BARK BEETLE BIOLOGY ^
Bark Beetles are small reddish to dark brown beetles about 1/4 to 1/2 of an inch long. Though they prefer live trees, they can and will feed on freshly cut wood piles at lumber yards or firewood.
Bark beetles are the single most destructive pest which attacks pine trees. They are quick to reproduce, migrate and eat so once active on any one tree in a stand, it is important to start dealing with them immediately to minimize casualties. There are other species which will feed on a variety of hardwood trees but these tend to be slower at both reproducing and causing damage. Softwoods, like pine trees, tend to get damaged quicker and are able to provide harborage to more insects then hard woods over the same period of time.
Bark beetles are attracted to pine trees by smelling the trees sap and pheromones of live, active beetles. Though most trees will emit small amounts of sap naturally, trees which sustain injury due to man or nature are more likely to get beetle activity. Pruning at inappropriate times (like the summer), mechanical damage by construction crews cutting protective tree bark, lightning, drought, disease or insect damage like that which can occur from termites can all make a tree more susceptible to pine bark beetles. Once a flow of sap is more than normal, the odds that beetles will find the tree are increased.
TREES CAN SUFFER FROM BARK BEETLES ^
A normal healthy tree will emit or release some sap that can attract beetles. When a tree is injured and sap runs freely and the odds that beetles find the tree are greatly increased. Once found, beetles will penetrate the bark and then begin excavating tunnels between the bark and the wood of the tree. These tunnels will serve as egg cavities. Eggs will be laid and when the larva hatch they will immediately begin to feed on the live part of the tree called the phloem and xylem. This feeding will lead them on a random journey which typically moves around the tree weakening it’s bark to the point of it falling off. Trees which have been severely damaged will shed their bark and appear naked; galleries and tunnels will be visible leaving a sure sign of what caused the damage.
Once the larva get their fill, they will undergo a metamorphosis during which time they change to adults. This third stage is called the pupae and when ready, they will hatch and emerge from the tree. Their emergence will leave a bunch of new holes through which the attractive scent of sap along with their natural pheromones will attract even more beetles. For this reason it is always wise to treat any tree which you suspect may have a small amount of activity.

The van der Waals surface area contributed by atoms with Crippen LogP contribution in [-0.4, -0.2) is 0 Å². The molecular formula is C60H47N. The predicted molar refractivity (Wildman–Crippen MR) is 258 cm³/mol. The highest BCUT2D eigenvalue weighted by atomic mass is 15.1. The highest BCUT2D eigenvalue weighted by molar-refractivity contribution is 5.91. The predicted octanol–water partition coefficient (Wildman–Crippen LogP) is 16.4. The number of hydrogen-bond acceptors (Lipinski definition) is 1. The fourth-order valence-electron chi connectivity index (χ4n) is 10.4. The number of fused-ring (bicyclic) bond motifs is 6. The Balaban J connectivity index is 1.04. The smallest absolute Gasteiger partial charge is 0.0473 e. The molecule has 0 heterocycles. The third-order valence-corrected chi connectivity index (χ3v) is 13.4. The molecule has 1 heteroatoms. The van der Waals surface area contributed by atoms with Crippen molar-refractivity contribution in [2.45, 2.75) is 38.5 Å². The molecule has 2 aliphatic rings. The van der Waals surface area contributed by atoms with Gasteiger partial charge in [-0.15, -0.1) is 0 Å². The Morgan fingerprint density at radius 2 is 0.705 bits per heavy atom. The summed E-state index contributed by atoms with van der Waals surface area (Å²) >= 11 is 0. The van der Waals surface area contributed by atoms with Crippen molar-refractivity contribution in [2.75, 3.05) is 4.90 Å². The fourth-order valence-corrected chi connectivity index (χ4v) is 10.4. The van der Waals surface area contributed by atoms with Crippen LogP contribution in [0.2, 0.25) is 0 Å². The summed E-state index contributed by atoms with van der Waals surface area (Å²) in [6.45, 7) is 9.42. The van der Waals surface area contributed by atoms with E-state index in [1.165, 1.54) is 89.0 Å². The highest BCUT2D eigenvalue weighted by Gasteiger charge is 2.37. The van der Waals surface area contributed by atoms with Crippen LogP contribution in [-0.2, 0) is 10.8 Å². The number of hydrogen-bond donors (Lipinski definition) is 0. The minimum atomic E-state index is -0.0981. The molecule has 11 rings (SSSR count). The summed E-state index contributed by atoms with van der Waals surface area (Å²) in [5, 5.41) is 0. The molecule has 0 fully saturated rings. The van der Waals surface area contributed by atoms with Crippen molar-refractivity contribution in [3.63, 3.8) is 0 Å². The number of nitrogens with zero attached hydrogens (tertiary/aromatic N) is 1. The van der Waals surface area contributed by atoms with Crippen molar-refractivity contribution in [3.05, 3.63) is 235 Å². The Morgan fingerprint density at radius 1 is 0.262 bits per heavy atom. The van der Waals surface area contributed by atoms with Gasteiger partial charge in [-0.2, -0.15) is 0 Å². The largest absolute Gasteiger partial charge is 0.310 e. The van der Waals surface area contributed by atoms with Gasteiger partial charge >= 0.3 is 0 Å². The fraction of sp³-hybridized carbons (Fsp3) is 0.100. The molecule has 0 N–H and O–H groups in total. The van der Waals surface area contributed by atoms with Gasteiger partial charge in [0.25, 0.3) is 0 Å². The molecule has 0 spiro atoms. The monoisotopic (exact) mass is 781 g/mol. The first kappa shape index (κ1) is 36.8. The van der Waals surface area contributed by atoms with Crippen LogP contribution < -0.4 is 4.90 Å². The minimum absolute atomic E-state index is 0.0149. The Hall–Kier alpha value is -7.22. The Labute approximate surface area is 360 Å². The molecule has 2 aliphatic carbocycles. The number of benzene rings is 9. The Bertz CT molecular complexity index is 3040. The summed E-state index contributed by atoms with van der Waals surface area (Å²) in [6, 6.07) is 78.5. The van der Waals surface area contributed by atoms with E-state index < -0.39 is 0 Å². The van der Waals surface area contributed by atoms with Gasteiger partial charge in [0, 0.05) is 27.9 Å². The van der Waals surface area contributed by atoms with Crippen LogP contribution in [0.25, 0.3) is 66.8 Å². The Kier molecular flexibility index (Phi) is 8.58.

In general, most healthy trees can withstand a beetle or two but if left alone, this initial activity will multiply to hundreds of beetles as new ones are attracted to exit holes.
WHEN IS THE BEST TIME TO TREAT BARK BEETLES? ^
At least once a year. This is especially true if you reside in region with known activity.
Once beetles are on your land and feeding on your trees, the scenario will change from “preventive” to “saving”.
Unfortunately saving trees with extensive activity may be near to impossible. That’s not to say you shouldn’t tree. But letting the beetles have one “untreated” tree or removing the infested tree is not a bad idea. Just remember that remaining trees will quickly become targets if left unprotected.
At that point you’ll need to make some decisions regarding how much “preventive” treating you want to do. The good news is spraying the bark once a year before you have activity can really help. Combine this with a use a systemic and you can help most any tree from predatory pests.
BEST BARK BEETLE SPRAY ^
If you are in a region where bark beetles are active or if you have had some bad experience with them in the past, consider treating and protecting any tree you value. Such treatments should done at least once a year; once in the spring and once in the fall would be ideal.
By spraying the bark you can help to establish a protective barrier through which beetles cannot enter. Furthermore, CYPERMETHRIN is highly repellent to most any insect so they will definitely leave treated trees alone. Treatments to the bark will last 1-2 months and even trace amounts of the active will be detected helping to keep the tree insect free.
Mix it at the rate of 2 oz per gallon of water and expect to get up to 500 sq/ft of surface area protected per gallon of mixed spray. That means you should be able to get 5-10 average pine trees protected per gallon of mixed solution.
For preventive treatments, focus on the bottom 10 feet of trunk but if the tree is showing signs of activity, treat as much of it as possible. Any standard PUMP SPRAYER can be used to do the treatment; just make sure it can reach the height needed. In general, you want to spray high first so that the material will run down the bark allowing you to maximize the area treated without spraying the same area over and over.